4 nurses volunteer in Puerto Rico
For four weeks, several groups of Volunteers of America staff traveled in shifts to Puerto Rico to help citizens affected by Hurricanes Irma and Maria.
Among those who traveled to Puerto Rico were registered nurses Rachel Lentz and Siobhan Curlis and licensed practical nurses Samantha Bianchi and Faith Scherger from Tiffin Rehabilitation Center, 48 St. Lawrence Drive.
They were dispatched as part of Project Esperanza. According to Lentz, each group spent a week interviewing citizens on their dire needs, focusing on senior communities to be sure they received medications and were in touch with doctors and families. The next week, the volunteers brought those items and made sure the residents had everything they needed.
Hurricane Maria lashed the island Oct. 3. Lentz and Curlis were in Puerto Rico Oct. 31-Nov. 7 and Bianchi and Scherger were there Nov. 13-20.
Lentz, who has been a nurse for more than 30 years, said when they reached Puerto Rico, she saw downed trees on homes, downed power lines and piles of trash on sidewalks. Many restaurants and businesses still were being run on generators.
“I just wanted to go down and help people,” Curlis said. “They are still a part of the United States and we owed them the same treatment.”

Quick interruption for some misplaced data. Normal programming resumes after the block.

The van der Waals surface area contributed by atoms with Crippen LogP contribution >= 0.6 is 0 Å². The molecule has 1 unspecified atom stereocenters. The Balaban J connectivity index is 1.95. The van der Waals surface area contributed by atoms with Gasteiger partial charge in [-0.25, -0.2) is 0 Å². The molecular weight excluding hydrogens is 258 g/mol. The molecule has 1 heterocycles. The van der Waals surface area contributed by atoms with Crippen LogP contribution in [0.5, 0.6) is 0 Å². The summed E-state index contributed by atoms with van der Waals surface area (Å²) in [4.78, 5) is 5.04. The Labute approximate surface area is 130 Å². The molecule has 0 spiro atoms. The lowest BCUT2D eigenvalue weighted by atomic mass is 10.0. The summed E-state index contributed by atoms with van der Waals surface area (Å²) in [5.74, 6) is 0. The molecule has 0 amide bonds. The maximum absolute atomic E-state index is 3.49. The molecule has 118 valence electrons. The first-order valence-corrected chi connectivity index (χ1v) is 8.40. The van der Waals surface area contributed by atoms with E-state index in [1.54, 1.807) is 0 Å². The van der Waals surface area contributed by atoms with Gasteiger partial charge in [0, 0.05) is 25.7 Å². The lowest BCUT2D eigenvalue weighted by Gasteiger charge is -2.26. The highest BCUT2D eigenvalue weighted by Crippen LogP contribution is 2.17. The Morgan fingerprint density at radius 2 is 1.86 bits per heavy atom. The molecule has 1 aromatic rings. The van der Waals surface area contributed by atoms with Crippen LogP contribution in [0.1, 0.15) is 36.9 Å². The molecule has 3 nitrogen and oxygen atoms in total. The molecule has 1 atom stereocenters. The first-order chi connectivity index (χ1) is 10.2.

She said she was thankful and amazed the organization would be willing to pull floor staff to send with limited staffing.
“It was a good experience,” Scherger said.
One significant moment for her was when the volunteers traveled outside of the capital of San Juan to a village in the mountains where many people had been affected. She said many residents were just thankful for the jugs of water they handed out.
Scherger said many older residents wanted the water to go to younger families.
“It was very heartwarming,” she said. “We all were teary-eyed. We wish we could have given more.”
Curlis said many residents they helped were surprised they came back to deliver the items they needed.
“It was an eye opener,” Curlis said.
“It was mainly the simple things they asked for,” Scherger said. “Like toilet paper and baby wipes. Those things are high for them compared to us.”
Curlis was most impressed by people who took time away from their own damaged homes to help others in need.
“I was very touched,” Curlis said.
Curlis said they came back to Ohio after the recent tornado hit and some people were without electricity for 48 hours.
“It was just interesting to see those devastated by no electricity for two days when there were people with no electricity for months and they felt it was no big deal,” Curlis said. “They were just going on with their day.”
Scherger said she wished she could have taken her children with her to Puerto Rico.
“I brought back photos and I just wanted them to realize how good they have it here,” she said. “Many people were surviving on the bare minimum and less than bare minimum and they were happy to just have that.”
“Many take for granted” what they have, Lentz said.
“You appreciate hot showers and ice for our drinks,” she said.
Curlis, Lentz and Scherger said they want to return to Puerto Rico to see it without the effects of disaster.
Puerto Ricans still need help, including personal hygiene items, D-cell batteries, sweets and treats for the holidays, soap, hand cream and toilet paper.
For more information on Project Esperanza and how to help, visit www.voa.org/volunteers-of-america-launches-project-esperanza-to-aid-people-of-puerto-rico.